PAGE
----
US TikTok ban: how the looming restriction is affecting scientists on the app

US TikTok ban: how the looming restriction is affecting scientists on the app

US President Joe Biden signed legislation last month that could trigger a nationwide ban of the popular social-media app TikTok within a year. Researchers who use the app to communicate science to curious followers, study social trends and earn money to support themselves are dismayed and frustrated.

TikTok is owned by ByteDance, a firm based in Beijing, China — which, amid growing US–China tensions, has raised national-security concerns among US officials, related to the Chinese government’s access to user data. On 7 May, TikTok filed a lawsuit calling the legislation, which gives ByteDance nine months to a year to find a US-based buyer for the app, an “extraordinary intrusion on free speech rights”. If the ban goes into effect, users in the United States will no longer be able to add the app to their devices or install updated versions.

Morgan Johnston, a neuroscientist at the University of Texas at San Antonio, worries that young people who use TikTok will lose an outlet to learn about science and find community. Sixty-three per cent of US teenagers aged 13 to 17 and 33% of US adults use the app, according to several surveys conducted last year by the Pew Research Center in Washington DC and market-research firm Ipsos in New York City. Although dance routines and pop-culture discussions are often trending on the app, many people use it to learn about science, says Johnston, who runs the account @askaneuroscientist. She posts videos about her research on the impact of stress on learning and answers questions from her 37,600 followers. “I love the interaction part of it,” she says.

Nature spoke to five scientists and communicators in the United States about what they will do if the ban goes into effect. Most of them acknowledge the data-security concerns, but say that the legislation would cut off a thriving platform for science education and outreach, especially among young people who are seeking information from trusted sources.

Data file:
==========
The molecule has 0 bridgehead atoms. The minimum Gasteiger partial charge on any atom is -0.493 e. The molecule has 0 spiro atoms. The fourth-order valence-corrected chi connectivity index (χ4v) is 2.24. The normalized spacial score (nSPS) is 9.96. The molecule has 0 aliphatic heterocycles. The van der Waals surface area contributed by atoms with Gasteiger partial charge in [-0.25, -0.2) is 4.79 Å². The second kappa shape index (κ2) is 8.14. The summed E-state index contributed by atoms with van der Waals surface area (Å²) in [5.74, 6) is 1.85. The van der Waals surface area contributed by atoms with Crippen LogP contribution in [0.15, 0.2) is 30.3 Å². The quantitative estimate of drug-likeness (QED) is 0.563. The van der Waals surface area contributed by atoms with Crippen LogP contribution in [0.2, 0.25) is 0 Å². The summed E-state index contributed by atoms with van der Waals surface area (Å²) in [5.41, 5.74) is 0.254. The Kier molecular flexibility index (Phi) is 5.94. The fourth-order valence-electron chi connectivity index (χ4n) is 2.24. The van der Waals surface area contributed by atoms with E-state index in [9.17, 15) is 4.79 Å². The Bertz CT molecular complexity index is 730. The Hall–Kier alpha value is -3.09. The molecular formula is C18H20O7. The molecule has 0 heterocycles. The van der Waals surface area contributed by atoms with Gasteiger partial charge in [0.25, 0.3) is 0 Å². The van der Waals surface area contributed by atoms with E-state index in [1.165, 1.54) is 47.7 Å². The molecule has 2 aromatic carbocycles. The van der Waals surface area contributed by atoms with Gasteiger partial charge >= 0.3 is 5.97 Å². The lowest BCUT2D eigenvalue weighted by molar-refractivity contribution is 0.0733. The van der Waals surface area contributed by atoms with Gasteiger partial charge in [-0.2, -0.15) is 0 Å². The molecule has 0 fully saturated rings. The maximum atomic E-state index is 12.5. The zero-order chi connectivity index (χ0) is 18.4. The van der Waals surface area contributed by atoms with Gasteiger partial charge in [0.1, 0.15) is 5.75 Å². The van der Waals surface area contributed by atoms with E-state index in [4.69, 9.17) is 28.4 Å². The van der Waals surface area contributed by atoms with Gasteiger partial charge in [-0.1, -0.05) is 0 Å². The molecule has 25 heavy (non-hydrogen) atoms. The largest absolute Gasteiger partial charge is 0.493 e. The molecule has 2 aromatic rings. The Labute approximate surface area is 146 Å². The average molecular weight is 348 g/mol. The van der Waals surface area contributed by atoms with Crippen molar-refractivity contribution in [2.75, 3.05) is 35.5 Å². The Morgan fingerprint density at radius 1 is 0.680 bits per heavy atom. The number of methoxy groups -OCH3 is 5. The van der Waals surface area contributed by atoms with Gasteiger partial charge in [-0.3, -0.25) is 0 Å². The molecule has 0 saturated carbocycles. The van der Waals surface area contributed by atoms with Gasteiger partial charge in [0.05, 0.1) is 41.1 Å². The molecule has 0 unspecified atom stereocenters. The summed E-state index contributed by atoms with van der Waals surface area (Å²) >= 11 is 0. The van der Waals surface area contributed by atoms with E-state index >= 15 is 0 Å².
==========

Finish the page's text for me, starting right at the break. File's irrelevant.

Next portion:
“We need stricter laws on what data can be collected and sold, but this legislation doesn’t do that,” says Johnston, who uses her channel to talk about her mental-health journey as she navigates graduate school as a first-generation PhD student from a rural area. “My following is young adults who are in the process of making their career decisions — and they’re really curious.”

Engaged audiences

The seismic growth of the app during lockdowns initiated because of the COVID-19 pandemic helped to make TikTok a “massive platform for outreach”, says Jamie Zaccaria, a media and outreach specialist at the Ocean Exploration Trust, a research-focused non-profit organization in New London, Connecticut. In 2022, the trust launched its TikTok account, @nautiluslive, which streams footage of deep-sea expeditions narrated in real time by excited researchers discovering striking marine creatures. The account has more than half a million followers, and some ask for educational resources or advice on how to pursue a career in ocean science.

Researchers with the Ocean Exploration Trust marvel at a mysterious deep-sea jellyfish in this video (shown here on YouTube, but also available on TikTok).

The Ocean Exploration Trust declined to comment on the legislation, but it has several successful social-media accounts, including on YouTube, Facebook and Instagram, to which it could shift its focus if the ban goes into effect.